Housing figures from March reveal the early signs of a slowdown, particularly in the Toronto market.
Despite the third-best March on record, and competition in the Greater Toronto Area remaining strong, the market “did experience more balance in the first quarter of 2022 compared to last year,” said Jason Mercer of the Toronto Regional Real Estate Board.
Real estate analyst Ben Rabidoux of Edge Realty Analytics agrees, writing “the signposts of a slowdown in Toronto are now clear if you know where to look.”
For example, seasonally adjusted home sales were down 18.6% from February, reaching the lowest levels since June 2000. At the same time, there was a build-up in inventory, with new listings up about 30% compared to the 10-year average, despite being down compared to the record figures from last March, Rabidoux said.
Sales are expected to “fall significantly” once the current pool of buyers with 90-day rate holds is exhausted, he added. “These folks have mortgage approvals at rates up to 100bps below current levels, and they are highly motivated to transact.”
As for some of the other metro markets, sales in Vancouver are down from last year, although the city hasn’t seen the same supply response compared to Toronto, Rabidoux noted. Meanwhile, “Alberta continues to impress. Sales are simply off the charts with no end in sight.”
Here’s a look at the March statistics from some of the country’s largest regional real estate boards:
Greater Toronto Area
- -30% (YoY)
- +20.4% month-over-month (MoM)
MLS Home Price Index: $1,299,894
New Listings: 20,038
“Competition between home buyers in the GTA remains very strong in most neighbourhoods and market segments,” said TRREB Chief Market Analyst Jason Mercer. “However, we did experience more balance in the first quarter of 2022 compared to last year. If this trend continues, it is possible that the pace of price growth could moderate as we move through the year.”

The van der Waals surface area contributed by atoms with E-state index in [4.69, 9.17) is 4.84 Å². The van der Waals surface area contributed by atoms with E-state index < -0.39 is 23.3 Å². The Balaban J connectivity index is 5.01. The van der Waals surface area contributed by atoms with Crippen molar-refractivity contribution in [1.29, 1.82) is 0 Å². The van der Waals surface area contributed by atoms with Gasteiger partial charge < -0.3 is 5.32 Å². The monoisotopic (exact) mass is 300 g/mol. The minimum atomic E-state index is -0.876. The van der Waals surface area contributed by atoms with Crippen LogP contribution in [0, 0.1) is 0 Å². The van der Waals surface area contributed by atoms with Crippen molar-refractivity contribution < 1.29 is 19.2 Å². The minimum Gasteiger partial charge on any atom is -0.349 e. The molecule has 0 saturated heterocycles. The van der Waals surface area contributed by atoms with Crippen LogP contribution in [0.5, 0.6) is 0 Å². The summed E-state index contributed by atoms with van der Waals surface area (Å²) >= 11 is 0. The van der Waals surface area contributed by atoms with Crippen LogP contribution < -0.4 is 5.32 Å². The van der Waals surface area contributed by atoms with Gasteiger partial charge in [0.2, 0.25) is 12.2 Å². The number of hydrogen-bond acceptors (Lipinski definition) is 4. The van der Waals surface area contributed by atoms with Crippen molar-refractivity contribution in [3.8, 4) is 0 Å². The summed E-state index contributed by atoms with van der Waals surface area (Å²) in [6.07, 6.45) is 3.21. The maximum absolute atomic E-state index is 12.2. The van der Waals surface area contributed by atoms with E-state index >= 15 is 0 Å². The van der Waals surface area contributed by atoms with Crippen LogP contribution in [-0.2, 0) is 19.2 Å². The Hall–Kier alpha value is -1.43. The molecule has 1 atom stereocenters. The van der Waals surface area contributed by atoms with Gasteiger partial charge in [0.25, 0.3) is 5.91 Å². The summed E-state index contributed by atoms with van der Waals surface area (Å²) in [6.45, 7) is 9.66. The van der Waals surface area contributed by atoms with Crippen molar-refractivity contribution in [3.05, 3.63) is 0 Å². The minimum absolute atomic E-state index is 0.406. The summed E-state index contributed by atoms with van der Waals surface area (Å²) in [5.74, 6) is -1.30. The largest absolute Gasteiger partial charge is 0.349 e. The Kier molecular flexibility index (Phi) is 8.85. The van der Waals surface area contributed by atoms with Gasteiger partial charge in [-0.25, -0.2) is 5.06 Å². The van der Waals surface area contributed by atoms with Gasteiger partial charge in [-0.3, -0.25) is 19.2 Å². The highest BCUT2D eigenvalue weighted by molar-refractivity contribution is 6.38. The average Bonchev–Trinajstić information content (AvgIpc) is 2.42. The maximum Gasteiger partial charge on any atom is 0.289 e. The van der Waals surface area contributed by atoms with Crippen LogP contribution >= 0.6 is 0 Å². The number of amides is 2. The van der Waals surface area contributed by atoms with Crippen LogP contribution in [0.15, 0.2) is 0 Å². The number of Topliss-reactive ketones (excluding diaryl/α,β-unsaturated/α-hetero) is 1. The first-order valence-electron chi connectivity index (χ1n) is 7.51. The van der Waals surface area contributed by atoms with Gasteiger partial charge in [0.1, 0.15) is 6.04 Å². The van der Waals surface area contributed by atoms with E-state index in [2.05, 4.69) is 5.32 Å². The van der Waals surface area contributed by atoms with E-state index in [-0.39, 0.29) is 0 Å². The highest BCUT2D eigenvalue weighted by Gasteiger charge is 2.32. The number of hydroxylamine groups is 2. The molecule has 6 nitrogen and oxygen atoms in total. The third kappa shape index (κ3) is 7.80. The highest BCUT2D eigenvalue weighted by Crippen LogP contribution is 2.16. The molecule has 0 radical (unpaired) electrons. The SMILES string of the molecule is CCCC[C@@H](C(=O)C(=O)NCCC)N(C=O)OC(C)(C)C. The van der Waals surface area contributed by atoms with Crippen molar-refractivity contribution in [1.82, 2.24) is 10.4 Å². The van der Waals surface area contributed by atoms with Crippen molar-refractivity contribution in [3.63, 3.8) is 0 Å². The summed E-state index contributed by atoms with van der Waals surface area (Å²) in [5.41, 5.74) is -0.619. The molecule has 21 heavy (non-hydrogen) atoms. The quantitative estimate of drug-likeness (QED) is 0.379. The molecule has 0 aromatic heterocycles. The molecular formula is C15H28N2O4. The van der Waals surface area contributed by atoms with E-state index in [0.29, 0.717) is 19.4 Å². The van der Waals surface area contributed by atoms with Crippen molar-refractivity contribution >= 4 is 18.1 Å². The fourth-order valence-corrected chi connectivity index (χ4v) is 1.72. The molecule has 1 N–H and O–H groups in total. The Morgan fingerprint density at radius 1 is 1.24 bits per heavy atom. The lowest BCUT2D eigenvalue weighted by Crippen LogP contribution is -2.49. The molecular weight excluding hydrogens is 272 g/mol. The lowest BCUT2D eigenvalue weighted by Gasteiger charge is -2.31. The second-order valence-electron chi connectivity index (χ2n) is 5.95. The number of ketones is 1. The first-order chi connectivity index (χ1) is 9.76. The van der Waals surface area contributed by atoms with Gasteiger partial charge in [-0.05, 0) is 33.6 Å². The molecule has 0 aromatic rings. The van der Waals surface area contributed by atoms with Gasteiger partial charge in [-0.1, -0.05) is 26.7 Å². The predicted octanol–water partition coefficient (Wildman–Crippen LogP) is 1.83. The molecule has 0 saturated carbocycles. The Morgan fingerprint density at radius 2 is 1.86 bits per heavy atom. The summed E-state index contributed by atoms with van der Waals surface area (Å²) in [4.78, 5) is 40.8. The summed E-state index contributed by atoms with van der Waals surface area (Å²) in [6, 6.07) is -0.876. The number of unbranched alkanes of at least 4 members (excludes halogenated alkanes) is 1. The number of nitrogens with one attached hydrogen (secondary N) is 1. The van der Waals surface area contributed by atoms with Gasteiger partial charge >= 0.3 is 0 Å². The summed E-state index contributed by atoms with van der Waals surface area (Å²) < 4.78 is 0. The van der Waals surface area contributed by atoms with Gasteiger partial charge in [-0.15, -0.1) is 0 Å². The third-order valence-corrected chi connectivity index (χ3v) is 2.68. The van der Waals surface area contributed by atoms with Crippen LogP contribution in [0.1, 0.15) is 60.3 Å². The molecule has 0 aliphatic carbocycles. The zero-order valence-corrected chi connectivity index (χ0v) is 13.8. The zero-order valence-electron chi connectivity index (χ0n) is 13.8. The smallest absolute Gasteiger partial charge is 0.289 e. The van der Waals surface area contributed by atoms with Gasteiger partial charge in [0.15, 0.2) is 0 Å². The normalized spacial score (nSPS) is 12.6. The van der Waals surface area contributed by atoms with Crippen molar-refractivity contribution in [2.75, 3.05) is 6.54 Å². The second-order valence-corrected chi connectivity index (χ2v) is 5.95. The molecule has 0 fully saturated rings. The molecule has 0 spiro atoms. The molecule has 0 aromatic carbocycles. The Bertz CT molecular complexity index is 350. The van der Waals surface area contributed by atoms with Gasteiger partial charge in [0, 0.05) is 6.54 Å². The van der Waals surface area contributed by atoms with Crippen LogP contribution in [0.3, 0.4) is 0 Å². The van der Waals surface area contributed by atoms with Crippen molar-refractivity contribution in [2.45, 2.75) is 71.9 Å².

Source: Toronto Regional Real Estate Board (TRREB)
Greater Vancouver Area
MLS Home Price Index for all property types: $1,360,500
New Listings: 6,673
“March of 2021 was the highest selling month in our history. This year’s activity, while still elevated, is happening at a calmer pace than we experienced 12 months ago,” said Daniel John, Chair of the REBGV. “Homebuyers are keeping a close eye on rising interest rates, hoping to make a move before their locked-in rates expire.”
Source: Real Estate Board of Greater Vancouver (REBGV)
Montreal Census Metropolitan Area
Home Sales: 5,493
Median Price (single-family detached): $565,500
Average Price (condo): $381,000
New Listings: 7,217
“The month of March has been characterized by a renewed increase in prices, around 17 per cent, for all categories combined, when compared to the same period last year. This new feverish surge, against a backdrop of overbidding, may be one of the very last ones,” said Charles Brant, Director of Market Analysis at QPAREB.
“The new increase in key interest rates anticipated for April 13th should help calm things down as more selling homeowners may put their property on the market to take advantage of a still very favourable market climate. However, in this context of rising rates, the pool of potential buyers is shrinking, while prices are reaching new highs.”
Source: Quebec Professional Association of Real Estate Brokers (QPAREB)
Benchmark Price (all housing types): $518,600
New Listings: 5,485
“While supply levels have improved from levels seen over the past four months, inventory levels are still well below what we traditionally see in March, thanks to stronger than expected sales activity. With just over one month of supply in the market, the persistently tight market conditions continue to place significant upward pressure on prices,” said CREB Chief Economist Ann-Marie Lurie.
“Despite the strong start to the year, price gains and rising lending rates are expected to weigh on demand in the second half of this year.”
Source: Calgary Real Estate Board (CREB)
Average Price (single-family detached): $853,615
New Listings: 2,632
- -6% YoY (but +5% compared to the 5-year average)
- +49% MoM
“Although the number of sales in March decreased from last year at this time, it was still a robust and busy start to the spring season…March tends to be the early indicator of the spring resale market pace, so we anticipate April’s numbers will be a better indication of just how the spring market will perform, which tends to be the peak time of year for resales,” said Ottawa Real Estate Board President Penny Torontow.
“It is encouraging to see new inventory entering the resale market. However, these properties are being quickly absorbed due to the unrelenting high demand, and more listings are crucial to meeting this need.”
Source: Ottawa Real Estate Board (OREB)